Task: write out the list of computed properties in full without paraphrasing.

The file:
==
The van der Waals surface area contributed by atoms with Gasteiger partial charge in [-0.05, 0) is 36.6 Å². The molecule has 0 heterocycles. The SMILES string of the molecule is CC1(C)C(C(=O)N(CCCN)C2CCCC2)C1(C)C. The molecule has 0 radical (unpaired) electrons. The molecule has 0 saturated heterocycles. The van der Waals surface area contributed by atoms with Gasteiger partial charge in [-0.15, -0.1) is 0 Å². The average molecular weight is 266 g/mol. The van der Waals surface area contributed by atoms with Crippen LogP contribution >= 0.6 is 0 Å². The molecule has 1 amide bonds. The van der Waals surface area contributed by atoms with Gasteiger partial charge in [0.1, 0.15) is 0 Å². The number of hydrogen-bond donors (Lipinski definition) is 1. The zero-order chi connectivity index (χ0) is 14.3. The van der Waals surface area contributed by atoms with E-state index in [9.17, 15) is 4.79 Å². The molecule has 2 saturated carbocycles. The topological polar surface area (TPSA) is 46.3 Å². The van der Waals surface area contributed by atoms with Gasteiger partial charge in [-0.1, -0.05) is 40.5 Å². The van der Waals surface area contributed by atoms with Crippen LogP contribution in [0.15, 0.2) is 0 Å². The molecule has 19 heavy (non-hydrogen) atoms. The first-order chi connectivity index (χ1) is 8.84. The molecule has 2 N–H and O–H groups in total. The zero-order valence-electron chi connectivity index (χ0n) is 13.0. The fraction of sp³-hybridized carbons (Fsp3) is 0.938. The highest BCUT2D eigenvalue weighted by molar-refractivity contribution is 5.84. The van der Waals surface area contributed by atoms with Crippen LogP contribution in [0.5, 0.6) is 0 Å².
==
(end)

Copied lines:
The van der Waals surface area contributed by atoms with Gasteiger partial charge in [-0.05, 0) is 36.6 Å². The molecule has 0 heterocycles. The SMILES string of the molecule is CC1(C)C(C(=O)N(CCCN)C2CCCC2)C1(C)C. The molecule has 0 radical (unpaired) electrons. The molecule has 0 saturated heterocycles. The van der Waals surface area contributed by atoms with Gasteiger partial charge in [-0.15, -0.1) is 0 Å². The average molecular weight is 266 g/mol. The van der Waals surface area contributed by atoms with Crippen LogP contribution >= 0.6 is 0 Å². The molecule has 1 amide bonds. The van der Waals surface area contributed by atoms with Gasteiger partial charge in [0.1, 0.15) is 0 Å². The number of hydrogen-bond donors (Lipinski definition) is 1. The zero-order chi connectivity index (χ0) is 14.3. The van der Waals surface area contributed by atoms with E-state index in [9.17, 15) is 4.79 Å². The molecule has 2 saturated carbocycles. The topological polar surface area (TPSA) is 46.3 Å². The van der Waals surface area contributed by atoms with Gasteiger partial charge in [-0.1, -0.05) is 40.5 Å². The van der Waals surface area contributed by atoms with Crippen LogP contribution in [0.15, 0.2) is 0 Å². The molecule has 19 heavy (non-hydrogen) atoms. The first-order chi connectivity index (χ1) is 8.84. The molecule has 2 N–H and O–H groups in total. The zero-order valence-electron chi connectivity index (χ0n) is 13.0. The fraction of sp³-hybridized carbons (Fsp3) is 0.938. The highest BCUT2D eigenvalue weighted by molar-refractivity contribution is 5.84. The van der Waals surface area contributed by atoms with Crippen LogP contribution in [0.5, 0.6) is 0 Å².